Analysts working at investment giant Fidelity International, the $706bn asset manager, predict almost a quarter of all the companies they cover will be carbon neutral by 2030, with more European firms set to achieve this landmark goal ahead of their peers based in other regions.
The poll of 144 analysts found they expect 24% of all companies covered to have reached the landmark climate goal by the end of the decade, reflecting growing pressure from large shareholders for organisations to move to more sustainable business models to fend off climate change risk.
Fidelity’s analysts point to the headway made by European companies, estimating that 30% will be carbon neutral by 2030. Fidelity said this reflected “how embedded sustainability is in the region”.
Jenn-Hui Tan, global head of stewardship and sustainable investing at Fidelity International, said: “Climate change is one of the greatest threats to society, business and the long-term profitability of companies and markets. That’s why we expect the companies we invest in to be directionally aspirational in their efforts to address the potential impact of climate change on their business.
“We are encouraged to see that sustainability issues are climbing the agenda every year across industries and across geographies — a mind shift that has been accelerated by the pandemic.”
Tan said this year for the first time, more than half of Fidelity analysts (54%) reported that the majority of their companies now regularly discuss sustainability issues, up from 46% in 2020 and 13% in 2017.
“Our net zero forecasts are based on companies’ current plans, so we expect them to be revised higher in the coming years, as regulations tighten and robust environmental, social and governance practices become a baseline for attracting investor capital,” said Tan.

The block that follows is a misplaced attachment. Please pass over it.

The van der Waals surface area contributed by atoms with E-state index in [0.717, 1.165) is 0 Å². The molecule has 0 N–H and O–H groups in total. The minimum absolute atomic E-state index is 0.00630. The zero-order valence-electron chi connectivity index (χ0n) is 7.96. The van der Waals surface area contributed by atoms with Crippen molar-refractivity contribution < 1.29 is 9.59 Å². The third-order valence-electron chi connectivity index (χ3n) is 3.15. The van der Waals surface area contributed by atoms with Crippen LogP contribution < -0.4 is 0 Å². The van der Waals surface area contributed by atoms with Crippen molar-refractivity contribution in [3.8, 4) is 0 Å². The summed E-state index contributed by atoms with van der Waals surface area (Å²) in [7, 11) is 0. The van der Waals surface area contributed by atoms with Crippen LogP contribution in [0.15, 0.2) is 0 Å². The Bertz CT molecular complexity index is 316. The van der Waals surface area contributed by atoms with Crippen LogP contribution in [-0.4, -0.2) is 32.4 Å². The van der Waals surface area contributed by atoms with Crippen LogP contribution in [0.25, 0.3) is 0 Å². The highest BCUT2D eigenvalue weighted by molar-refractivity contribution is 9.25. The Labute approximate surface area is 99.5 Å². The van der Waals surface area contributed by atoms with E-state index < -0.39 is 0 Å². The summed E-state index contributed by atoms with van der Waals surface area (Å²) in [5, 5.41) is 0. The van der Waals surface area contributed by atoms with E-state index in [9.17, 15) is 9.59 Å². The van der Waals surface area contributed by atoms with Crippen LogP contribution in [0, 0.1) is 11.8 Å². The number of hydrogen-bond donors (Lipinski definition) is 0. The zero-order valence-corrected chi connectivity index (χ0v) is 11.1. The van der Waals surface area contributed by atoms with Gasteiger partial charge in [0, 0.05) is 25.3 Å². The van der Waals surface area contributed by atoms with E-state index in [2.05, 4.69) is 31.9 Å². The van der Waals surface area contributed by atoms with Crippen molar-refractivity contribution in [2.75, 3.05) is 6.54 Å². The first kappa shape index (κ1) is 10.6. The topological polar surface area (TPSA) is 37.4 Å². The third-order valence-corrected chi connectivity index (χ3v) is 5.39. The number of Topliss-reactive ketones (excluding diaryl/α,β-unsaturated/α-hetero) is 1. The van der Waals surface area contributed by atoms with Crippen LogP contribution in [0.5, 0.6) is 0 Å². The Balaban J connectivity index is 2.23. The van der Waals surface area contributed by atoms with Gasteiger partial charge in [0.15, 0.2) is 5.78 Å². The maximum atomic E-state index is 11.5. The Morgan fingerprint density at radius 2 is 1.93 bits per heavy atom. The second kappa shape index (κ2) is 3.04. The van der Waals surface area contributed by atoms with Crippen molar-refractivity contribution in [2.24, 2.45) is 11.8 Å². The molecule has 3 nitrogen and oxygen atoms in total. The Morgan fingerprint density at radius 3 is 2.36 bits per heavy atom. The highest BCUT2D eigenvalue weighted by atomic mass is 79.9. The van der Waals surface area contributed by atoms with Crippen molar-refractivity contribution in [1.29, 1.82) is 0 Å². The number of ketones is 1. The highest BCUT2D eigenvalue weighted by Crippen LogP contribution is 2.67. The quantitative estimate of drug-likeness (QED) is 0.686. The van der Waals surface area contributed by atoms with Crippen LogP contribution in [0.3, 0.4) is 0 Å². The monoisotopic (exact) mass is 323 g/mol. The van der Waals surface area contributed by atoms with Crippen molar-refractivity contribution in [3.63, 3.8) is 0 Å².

Climate risk has become a key focus for asset managers and other shareholders. Recently BlackRock, the world’s largest asset manager, outlined how it expects companies to transition to a net zero economy
The $8.7tn asset manager wrote to companies detailing the steps it expects companies, boards and management teams to take in order for businesses to achieve this goal — where global warming is limited to well below 2 degrees Celsius and consistent with a global aspiration of net zero greenhouse gas emissions by 2050.
A quarter of Fidelity’s analysts said there was increased awareness of ESG at Chinese companies they cover, up from around 15% over the past three years. Fidelity said this could be an early reflection of China’s own net zero target of 2060.
Flora Wang, Director, sustainable investing and assistant portfolio manager at Fidelity International, said: “China’s carbon emissions are expected to peak around 2030, which means the country has less than 30 years to cut emissions from their peak to achieve its 2060 target. By comparison, carbon emissions in Europe peaked in the early 90s and at a much lower intensity level.
“Though this is an ambitious target, based on the conversations we are having with companies on the ground, I am confident that corporates will be able to rise to the challenge.”
She added: “China has a lot to lose if climate change is not kept in check.”
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